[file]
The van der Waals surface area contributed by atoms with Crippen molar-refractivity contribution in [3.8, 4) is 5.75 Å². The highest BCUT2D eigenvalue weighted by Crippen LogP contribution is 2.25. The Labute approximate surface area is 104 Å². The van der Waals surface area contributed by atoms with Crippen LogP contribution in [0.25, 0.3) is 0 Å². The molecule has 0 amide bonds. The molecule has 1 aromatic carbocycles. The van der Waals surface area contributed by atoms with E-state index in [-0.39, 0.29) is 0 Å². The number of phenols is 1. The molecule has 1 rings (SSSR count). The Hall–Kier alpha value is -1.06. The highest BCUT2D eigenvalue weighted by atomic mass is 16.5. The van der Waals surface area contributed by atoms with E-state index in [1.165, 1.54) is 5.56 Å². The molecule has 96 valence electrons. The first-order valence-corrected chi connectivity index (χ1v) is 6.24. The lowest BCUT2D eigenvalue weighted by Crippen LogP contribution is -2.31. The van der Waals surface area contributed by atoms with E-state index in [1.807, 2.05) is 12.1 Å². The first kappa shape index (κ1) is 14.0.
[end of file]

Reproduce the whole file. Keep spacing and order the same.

The van der Waals surface area contributed by atoms with Crippen molar-refractivity contribution in [3.8, 4) is 5.75 Å². The highest BCUT2D eigenvalue weighted by Crippen LogP contribution is 2.25. The Labute approximate surface area is 104 Å². The van der Waals surface area contributed by atoms with Crippen LogP contribution in [0.25, 0.3) is 0 Å². The molecule has 0 amide bonds. The molecule has 1 aromatic carbocycles. The van der Waals surface area contributed by atoms with E-state index in [-0.39, 0.29) is 0 Å². The number of phenols is 1. The molecule has 1 rings (SSSR count). The Hall–Kier alpha value is -1.06. The highest BCUT2D eigenvalue weighted by atomic mass is 16.5. The van der Waals surface area contributed by atoms with E-state index in [1.165, 1.54) is 5.56 Å². The molecule has 96 valence electrons. The first-order valence-corrected chi connectivity index (χ1v) is 6.24. The lowest BCUT2D eigenvalue weighted by Crippen LogP contribution is -2.31. The van der Waals surface area contributed by atoms with E-state index in [1.807, 2.05) is 12.1 Å². The first kappa shape index (κ1) is 14.0.